Bird Flu Threat Rises
WHO Expert Panel: World 1 Step Closer to Killer Flu
May 20, 2005 -- The world is one step closer to a devastating killer flu pandemic, World Health Organization (WHO) experts suspect.
Two developments in northern Vietnam spur the renewed concern:
- Deadly bird flu infections are being seen in larger clusters of people -- with a much wider age range -- than ever before.
- The virus is changing in ways that suggest it may be adapting to humans.
- Also of concern is the revelation that one virus isolate was partially resistant to TamiFlu, the only effective treatment for human infection with type H5N1 bird flu.
Because of these developments, the WHO urgently convened a panel of experts that met earlier this month in Manila, Philippines. The panel's report, written on May 11, was released yesterday.
"All countries, both those affected and unaffected by avian H5N1 ... should move ahead as quickly as possible and develop or finalize practical operational pandemic preparedness plans," the panel advised.
Another Tick of the Pandemic Clock
The WHO lists six stages leading from the detection of a new flu virus in animals to a global human flu pandemic. So far, the H5N1 bird flu has been at stage 4: small, highly localized clusters of human infections. At this stage, the virus cannot spread easily from person to person.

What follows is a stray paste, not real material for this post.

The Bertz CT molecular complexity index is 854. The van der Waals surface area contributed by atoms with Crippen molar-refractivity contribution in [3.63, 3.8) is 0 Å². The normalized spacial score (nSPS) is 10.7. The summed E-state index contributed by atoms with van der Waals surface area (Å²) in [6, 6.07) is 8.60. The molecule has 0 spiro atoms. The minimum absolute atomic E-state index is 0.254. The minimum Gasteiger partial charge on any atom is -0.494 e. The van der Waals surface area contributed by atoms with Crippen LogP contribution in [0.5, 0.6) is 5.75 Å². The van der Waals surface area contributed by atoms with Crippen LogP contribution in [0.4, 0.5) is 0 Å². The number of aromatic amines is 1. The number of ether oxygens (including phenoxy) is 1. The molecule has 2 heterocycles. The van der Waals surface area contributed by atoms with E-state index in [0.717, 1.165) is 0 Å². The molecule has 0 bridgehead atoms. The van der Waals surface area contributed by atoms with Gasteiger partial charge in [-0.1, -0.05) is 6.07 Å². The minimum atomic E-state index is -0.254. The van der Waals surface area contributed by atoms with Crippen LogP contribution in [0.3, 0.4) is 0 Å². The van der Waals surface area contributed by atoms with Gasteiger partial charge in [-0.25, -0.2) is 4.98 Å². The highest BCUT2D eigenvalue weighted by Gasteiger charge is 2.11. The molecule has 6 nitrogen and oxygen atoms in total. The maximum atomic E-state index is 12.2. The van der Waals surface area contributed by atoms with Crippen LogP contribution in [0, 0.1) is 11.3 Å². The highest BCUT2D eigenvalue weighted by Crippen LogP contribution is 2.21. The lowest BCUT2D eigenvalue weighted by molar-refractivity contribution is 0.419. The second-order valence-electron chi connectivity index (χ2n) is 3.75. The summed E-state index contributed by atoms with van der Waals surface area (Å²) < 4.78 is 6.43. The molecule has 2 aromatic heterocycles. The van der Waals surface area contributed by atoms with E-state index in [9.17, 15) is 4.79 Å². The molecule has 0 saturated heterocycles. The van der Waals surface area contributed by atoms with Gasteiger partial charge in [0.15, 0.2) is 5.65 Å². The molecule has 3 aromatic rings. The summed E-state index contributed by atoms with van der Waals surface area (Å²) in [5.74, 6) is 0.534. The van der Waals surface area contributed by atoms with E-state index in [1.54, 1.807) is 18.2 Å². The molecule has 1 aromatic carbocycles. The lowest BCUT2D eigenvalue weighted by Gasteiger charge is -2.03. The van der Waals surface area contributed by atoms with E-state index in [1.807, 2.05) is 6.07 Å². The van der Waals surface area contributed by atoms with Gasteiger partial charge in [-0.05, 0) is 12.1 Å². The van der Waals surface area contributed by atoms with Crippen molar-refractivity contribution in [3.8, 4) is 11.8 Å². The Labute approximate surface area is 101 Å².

The new evidence suggests -- but does not yet prove -- that bird flu may be moving to stage 5. That would mean the virus is becoming increasingly better at person-to-person spread. When stage 6 is reached, there will be rapid human-to-human flu spread and pandemic flu.
It's only a matter of time, says virologist Klaus Stöhr, PhD, DVM, project leader for the WHO Global Influenza Program.
"We are in a situation where we simply have to deal with uncertainties on when this will happen -- not whether this will happen or not," Stöhr said yesterday in a news conference. "We believe a pandemic will happen, but we don't know when and also [we don't know] the severity of the event."
The last flu pandemic was in 1968. That means that this is the first time the world has had the tools in place to track a flu pandemic as it develops. Guénaël Rodier, MD, MSc, director of the WHO Department of Communicable Disease Surveillance and Response, says it's becoming clear that there are many small steps -- rather than alarming leaps -- that lead to a flu pandemic.
"There is no evidence of a big crisis," Rodier said at the news conference. "But there are enough elements to say there may be something going on. ... We have enough data to be concerned. At the same time we don't have enough data to be sure."
"In the last 18 months, we have seen an incremental increase in our concern," Stöhr said. "We do not know if a pandemic can occur next week or next year."